Powell doesn’t see the Fed ever using negative interest rates, even in times of crisis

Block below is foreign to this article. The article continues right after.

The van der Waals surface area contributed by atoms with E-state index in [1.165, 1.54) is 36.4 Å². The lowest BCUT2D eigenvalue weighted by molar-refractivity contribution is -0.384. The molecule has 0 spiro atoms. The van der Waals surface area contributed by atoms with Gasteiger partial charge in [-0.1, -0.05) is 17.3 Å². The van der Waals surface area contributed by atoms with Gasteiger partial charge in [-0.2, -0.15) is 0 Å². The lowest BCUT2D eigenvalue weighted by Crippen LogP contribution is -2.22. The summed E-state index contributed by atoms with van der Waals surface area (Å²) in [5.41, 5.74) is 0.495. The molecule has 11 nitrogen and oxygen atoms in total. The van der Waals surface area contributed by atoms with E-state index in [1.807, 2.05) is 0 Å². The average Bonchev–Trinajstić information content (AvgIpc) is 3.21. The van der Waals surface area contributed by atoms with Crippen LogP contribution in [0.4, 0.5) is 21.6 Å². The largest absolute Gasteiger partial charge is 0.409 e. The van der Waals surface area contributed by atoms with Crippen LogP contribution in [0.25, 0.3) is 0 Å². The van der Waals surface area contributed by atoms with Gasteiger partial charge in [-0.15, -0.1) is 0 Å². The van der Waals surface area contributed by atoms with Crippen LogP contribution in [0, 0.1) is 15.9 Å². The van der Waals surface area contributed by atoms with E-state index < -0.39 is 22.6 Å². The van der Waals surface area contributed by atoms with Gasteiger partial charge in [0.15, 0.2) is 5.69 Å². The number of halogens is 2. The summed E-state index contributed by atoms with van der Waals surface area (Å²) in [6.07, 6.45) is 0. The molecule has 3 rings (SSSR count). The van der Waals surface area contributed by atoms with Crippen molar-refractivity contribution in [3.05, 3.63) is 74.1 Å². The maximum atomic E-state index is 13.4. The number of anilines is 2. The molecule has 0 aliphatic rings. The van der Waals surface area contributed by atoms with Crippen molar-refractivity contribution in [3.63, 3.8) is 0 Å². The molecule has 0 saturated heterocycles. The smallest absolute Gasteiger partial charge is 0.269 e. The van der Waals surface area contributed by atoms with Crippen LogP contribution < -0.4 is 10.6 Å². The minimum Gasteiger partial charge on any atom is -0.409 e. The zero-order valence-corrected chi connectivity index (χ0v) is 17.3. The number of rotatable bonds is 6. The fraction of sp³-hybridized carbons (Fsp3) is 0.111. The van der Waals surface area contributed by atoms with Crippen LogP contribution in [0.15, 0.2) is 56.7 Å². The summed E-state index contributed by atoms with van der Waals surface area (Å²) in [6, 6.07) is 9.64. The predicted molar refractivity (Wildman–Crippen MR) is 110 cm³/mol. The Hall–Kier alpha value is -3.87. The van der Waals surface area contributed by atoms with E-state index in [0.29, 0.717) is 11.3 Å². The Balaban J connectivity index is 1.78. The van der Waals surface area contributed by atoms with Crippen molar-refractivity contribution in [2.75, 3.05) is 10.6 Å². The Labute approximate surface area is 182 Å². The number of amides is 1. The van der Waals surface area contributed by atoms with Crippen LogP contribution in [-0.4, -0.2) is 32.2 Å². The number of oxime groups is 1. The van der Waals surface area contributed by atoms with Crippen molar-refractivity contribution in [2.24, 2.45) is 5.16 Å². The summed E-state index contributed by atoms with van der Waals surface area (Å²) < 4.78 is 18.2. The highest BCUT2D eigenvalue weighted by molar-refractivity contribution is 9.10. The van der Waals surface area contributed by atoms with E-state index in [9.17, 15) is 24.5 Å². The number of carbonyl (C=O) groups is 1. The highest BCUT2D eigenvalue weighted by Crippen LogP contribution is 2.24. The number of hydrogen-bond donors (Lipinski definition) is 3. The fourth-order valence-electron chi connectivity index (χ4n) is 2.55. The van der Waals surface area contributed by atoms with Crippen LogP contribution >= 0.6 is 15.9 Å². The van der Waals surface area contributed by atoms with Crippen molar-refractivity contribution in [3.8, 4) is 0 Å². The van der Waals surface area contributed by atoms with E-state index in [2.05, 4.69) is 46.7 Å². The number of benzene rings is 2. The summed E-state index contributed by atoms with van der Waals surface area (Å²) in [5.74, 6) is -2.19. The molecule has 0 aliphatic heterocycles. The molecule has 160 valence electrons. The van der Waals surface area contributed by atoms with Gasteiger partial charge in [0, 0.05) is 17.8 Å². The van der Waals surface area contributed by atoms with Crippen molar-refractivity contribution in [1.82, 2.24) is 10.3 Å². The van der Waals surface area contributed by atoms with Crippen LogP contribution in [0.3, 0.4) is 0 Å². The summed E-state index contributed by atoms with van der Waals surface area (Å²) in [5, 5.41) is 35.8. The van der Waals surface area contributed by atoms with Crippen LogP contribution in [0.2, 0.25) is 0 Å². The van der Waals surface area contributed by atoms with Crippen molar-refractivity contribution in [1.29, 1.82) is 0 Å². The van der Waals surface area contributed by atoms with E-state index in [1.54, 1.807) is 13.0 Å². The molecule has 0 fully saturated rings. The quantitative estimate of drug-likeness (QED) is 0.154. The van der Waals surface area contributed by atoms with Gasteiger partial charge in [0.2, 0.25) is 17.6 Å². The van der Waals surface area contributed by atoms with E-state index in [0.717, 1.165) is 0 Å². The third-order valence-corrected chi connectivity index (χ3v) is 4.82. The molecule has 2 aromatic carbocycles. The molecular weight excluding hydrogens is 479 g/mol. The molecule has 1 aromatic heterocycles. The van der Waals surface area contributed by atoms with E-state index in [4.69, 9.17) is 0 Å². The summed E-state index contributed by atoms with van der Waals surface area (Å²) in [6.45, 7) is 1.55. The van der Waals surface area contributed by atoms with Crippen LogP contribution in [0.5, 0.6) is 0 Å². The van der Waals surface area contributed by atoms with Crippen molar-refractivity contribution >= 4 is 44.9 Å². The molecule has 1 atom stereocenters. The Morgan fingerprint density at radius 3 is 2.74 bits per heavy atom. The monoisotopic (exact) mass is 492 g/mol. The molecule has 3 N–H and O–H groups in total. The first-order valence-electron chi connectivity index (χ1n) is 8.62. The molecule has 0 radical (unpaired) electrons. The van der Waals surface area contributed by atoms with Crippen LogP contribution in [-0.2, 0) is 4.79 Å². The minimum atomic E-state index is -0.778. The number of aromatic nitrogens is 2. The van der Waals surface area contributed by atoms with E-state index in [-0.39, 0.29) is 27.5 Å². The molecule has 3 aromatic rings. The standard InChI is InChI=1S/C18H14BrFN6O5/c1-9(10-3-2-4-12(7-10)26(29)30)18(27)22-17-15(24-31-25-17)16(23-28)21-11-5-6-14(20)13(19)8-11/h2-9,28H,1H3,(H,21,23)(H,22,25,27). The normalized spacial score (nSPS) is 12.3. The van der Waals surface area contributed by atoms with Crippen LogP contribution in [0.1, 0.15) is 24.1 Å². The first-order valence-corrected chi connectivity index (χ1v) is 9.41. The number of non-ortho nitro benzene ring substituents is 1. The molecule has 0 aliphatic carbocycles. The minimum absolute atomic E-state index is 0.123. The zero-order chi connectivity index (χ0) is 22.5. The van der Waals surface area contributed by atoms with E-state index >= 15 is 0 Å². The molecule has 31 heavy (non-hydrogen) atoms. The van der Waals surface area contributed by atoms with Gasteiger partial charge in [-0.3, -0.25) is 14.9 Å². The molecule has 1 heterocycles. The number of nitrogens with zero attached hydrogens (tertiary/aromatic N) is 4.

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Jerome Powell, chairman of the U.S. Federal Reserve, speaks during a news conference following a Federal Open Market Committee (FOMC) meeting in Washington, D.C., on Wednesday, July 31, 2019.Andrew Harrer | Bloomberg | Getty ImagesThis is a breaking news story. Please check back for updates.Federal Reserve Chairman Jerome Powell said that he does not see the Fed using negative interest rates in the future. “I do not think we’d be looking at using negative rates, I just don’t think those will be at the top of our list,” Powell told reporters after the Federal Open Market Committee meeting, when asked about what tools would be considered if economic weakness continues. “If we were to find ourselves at some future date again at the effective lower bound, again not something we are expecting, then I think we would look at using large scale asset purchases and forward guidance,” Powell added. Powell said the Fed entertained the idea of negative interest rates during the financial crisis, but opted against it. Instead, the central bank used a lot of aggressive forward guidance and large scale asset purchases. “We feel that they worked fairly well,” said Powell. “We did not use negative rates.” Powell’s sentiment contrasts many of the central bankers around the world. More than $17 trillion worth of government bonds trade at negative yields and investors have debated whether the U.S. could get sucked into the global trend if weakness persists. Although the amount of global debt with negative yields continues to balloon as central banks scramble to react to a slowing economy, Powell shut down the notion that the Fed would address economy weakness in that way. Before the press conference on Wednesday, the central bank approved a quarter-point interest rate cut.The FOMC announced that it would take down its benchmark overnight lending rate to a target range of 1.75% to 2%. That comes nearly two months after the policymaking Federal Open Market Committee went ahead with its first cut since the financial crisis.


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